Monday, 30 May 2016


Cardunculus has been missing for the past two days because I haven't had any internet.  On Friday morning the Systems Administrator set forth for Durham (for the cricket) and on Friday afternoon my laptop dropped offline.  I tried switching it off and switching it on again, twice, with no result. When I asked it what was the matter it said my DNS was invalid and I should consult my systems administrator.  When I went into kitty city in the study I found the modem lying on the floor with no signs of life, blue light extinguished.  I picked it up and put it back on the window sill, but couldn't see anything obvious unplugged.  I sent the SA an agitated text, and settled down to life without the internet.  On past trips the SA has left me with an emergency dongle, but recently our broadband has been so reliable that this time we didn't bother to spend a tenner charging up the account.  An error, in hindsight.

The text never arrived, though whether my systems administrator could have solved the problem remotely is a moot point.  Probably I should buy my own dongle, then I'd know where it was and understand how it worked.  The downside of delegating my technological needs to my technologically savvy partner is that my own tech skills remain resolutely under developed.  But I tend to take the view that I'd learn if I had to.  The SA's initial verdict on the modem after getting home was that it was broken, but after we'd resigned ourselves to spending seventy quid on a new one the SA discovered a tiny on-off button on the back, which had somehow got set to off in the fall, so we did not have to add a modem to the kittens' existing record of destruction, which stands so far at one footstool, a pair of my jeans and the SA's shoelaces.

From this you will gather that they are rumbustiously well.  The big moment of excitement was the sudden appearance of a hornet from a vent in the back of the stove.  It flew to the window, the kittens advanced on it, ignoring my shrieking, and were dabbing at it enthusiastically with their tiny feet when I reappeared with a glass and a piece of card to catch it.  I was mightily relieved that none of them got stung.  Hornet stings are quite bad enough in human beings, let alone something as small as a kitten.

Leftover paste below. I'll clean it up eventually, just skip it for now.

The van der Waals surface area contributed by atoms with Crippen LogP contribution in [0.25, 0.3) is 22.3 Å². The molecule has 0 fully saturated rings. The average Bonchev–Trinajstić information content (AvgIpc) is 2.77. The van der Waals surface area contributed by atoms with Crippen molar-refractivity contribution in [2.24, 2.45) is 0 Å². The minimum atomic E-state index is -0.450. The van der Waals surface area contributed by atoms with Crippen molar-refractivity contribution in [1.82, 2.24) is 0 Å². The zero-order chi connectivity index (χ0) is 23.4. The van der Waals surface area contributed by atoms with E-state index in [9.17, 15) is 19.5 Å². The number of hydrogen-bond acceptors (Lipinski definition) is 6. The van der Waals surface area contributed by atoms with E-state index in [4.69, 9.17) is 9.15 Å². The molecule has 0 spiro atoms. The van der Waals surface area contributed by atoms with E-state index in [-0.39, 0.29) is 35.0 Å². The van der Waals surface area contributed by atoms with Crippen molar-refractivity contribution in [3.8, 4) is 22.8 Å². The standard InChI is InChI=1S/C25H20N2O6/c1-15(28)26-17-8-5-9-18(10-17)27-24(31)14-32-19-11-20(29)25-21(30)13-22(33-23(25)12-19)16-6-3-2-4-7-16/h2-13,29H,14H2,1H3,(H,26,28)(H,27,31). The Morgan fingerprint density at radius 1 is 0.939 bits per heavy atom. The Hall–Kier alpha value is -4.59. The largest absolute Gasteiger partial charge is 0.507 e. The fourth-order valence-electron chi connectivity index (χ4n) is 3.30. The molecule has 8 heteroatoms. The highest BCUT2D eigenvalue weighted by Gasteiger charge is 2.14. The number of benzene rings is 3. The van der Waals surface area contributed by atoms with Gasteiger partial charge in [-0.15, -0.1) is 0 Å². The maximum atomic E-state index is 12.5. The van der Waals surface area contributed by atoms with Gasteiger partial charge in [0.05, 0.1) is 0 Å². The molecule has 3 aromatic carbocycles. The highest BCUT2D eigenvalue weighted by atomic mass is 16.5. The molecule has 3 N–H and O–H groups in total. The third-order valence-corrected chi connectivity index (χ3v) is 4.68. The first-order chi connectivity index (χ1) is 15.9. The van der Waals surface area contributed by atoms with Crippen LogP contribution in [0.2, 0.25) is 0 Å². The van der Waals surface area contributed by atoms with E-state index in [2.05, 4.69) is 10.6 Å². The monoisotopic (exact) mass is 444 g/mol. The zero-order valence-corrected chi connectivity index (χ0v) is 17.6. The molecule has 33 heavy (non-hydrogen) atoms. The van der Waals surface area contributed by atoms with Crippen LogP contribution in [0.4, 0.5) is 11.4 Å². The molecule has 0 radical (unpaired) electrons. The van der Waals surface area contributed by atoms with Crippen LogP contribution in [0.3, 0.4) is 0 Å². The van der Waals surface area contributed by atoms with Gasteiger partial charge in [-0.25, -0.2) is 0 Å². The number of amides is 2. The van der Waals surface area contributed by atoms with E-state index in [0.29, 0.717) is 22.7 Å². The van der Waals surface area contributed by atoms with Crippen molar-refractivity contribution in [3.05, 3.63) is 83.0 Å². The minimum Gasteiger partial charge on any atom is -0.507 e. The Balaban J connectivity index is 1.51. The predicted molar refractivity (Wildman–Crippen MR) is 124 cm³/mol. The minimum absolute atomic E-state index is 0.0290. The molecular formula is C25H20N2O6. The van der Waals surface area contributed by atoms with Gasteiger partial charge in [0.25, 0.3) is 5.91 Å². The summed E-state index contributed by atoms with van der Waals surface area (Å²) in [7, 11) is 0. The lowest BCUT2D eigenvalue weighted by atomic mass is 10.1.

The tiny hens are alive as well, and the old lady Maran seems to be allowing them out into the run. They were sunbathing yesterday in a tight little group, and have found their way to the water.  This is day six, and as they have still not died of shock or thirst or been pecked to death by the old lady they are probably going to cope from here on in.

I have had one other animal encounter, at a local garden that was open in aid of the lifeboats.  I didn't even know it existed, but saw the poster in the Clacton Garden Centre.  In case the rhododendrons were not enough of an attraction by themselves (which in truth they wouldn't have been) the organisers had got some stalls and a Scottish pipe band, and one of the stands was occupied by a collection of owls, including a tiny asiatic Scops owl called Baggins.  I declined the offer to hold Baggins, knowing from past experience that I'd have to put on a sweaty and much shared leather glove, but eagerly accepted the invitation to rub him behind the ears.  He leant his head forwards, looking entirely soppy, and I wished once again that I could have a pet Scops owl like the young Gerald Durrell.  But there were never any cats at the Durrell villas.

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